“I knew when I’d looked for a long time that I’d hardly begun to see”
The temperature finally began to rise as water levels began to drop.
Winter Hill drifts out of focus in shades of blue and violet.
The water in the pools is warm with lots of activity so I have spent some time just listening to the aquatic world under and within the moss.
The wind patterns in the surface of the water are mesmerizing.
‘If there is magic on this planet, it is contained in water’
I am currently working on two projects simultaneously, this one (Carbon Synthesis) and Porosity (www.porosity.co.uk)
As part of Porosity I invited one of my guest writers on the project to join me on a virtual walk. Dr Penny Florence and I live over 300 miles apart, we each share a love of walking and wetlands. Due to on going pandemic travel challenges we decided to walk together/alone so connected via Zoom we each walked our local wetland and shared our thoughts and observations. My projects often drift in and out of each other; lines of enquiry blurred though practice and making.
You can read the blog post for this project here: https://porosity.co.uk/2021/07/06/remotewandering/
Between the rain showers there is drizzle.
Everything is a patchwork of green and brown.
Exposed sphagnum moss forms carpets of colour, turning lighter in colour as the water levels drop and sphagnum dries out.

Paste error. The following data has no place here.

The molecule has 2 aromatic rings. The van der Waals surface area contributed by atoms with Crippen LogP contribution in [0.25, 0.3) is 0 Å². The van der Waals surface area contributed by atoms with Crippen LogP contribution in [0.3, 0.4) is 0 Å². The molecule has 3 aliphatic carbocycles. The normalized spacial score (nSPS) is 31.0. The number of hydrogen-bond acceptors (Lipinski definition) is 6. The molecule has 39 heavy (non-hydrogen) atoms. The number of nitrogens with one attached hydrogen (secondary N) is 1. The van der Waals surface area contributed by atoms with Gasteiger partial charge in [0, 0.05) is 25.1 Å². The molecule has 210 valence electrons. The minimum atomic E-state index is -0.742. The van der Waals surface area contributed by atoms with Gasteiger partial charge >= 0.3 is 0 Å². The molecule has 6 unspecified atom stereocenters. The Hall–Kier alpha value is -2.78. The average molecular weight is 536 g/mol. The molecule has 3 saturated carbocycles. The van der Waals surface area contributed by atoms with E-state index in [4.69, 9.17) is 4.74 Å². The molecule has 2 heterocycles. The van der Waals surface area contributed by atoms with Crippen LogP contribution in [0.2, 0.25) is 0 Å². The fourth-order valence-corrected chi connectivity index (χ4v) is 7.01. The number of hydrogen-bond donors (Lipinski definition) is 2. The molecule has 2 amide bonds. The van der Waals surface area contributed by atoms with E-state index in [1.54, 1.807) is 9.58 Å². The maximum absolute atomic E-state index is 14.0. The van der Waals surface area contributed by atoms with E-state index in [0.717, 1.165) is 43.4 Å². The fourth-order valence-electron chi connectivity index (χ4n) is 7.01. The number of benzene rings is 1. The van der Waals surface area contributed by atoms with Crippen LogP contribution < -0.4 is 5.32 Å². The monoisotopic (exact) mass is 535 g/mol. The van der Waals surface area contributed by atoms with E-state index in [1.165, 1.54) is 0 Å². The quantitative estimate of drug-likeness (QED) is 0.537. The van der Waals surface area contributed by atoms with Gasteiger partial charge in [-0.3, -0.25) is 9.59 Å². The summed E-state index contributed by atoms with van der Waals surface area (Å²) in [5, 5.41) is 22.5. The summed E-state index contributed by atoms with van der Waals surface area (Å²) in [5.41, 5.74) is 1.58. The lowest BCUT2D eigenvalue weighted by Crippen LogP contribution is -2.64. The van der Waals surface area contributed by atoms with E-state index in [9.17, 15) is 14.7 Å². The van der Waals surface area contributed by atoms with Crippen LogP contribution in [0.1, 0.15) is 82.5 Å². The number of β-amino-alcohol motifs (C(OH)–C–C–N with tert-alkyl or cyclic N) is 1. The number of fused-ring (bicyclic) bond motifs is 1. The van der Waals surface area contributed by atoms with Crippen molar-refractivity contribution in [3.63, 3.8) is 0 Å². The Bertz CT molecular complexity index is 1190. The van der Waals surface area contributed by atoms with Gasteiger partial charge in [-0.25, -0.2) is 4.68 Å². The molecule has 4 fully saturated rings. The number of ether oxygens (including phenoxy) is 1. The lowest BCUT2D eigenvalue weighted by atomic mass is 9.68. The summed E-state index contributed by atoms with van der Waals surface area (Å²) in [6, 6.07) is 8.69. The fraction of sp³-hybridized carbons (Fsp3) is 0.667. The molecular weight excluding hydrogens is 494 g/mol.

Cotton grass is shedding its seeds covering everything in soft shimmering feathery seeds.
When the wind drops the drizzle brings a calm and stillness to everything.
Grasses and branches weighted heavily by droplets, like jewels in the early sun.
Leonardo da Vinci was fascinated by water and carefully observed its ‘stickiness’.
In 1508 he noted the shape of a pending droplet of water, just before it drops a neck of water is formed and only when this becomes too thin it drops. The visual battle of tension between the stickiness of the water and gravity.
Banks of cloud wrap around everything.
On days following the rain and drizzle, as I walk on to the moss, I can feel the heat rising up from the ground, the smell of the earth fills my head.
With water levels dropping you can see the skeletal shape of the earth.
I have the opportunity to bring the Lidar scanner to site to capture some images.
It has been 5 years since I last scanned the site. I hope to be able to create data drawings from these scans and combine them with my peat measurements over the coming months to visualize the living nature of the moss.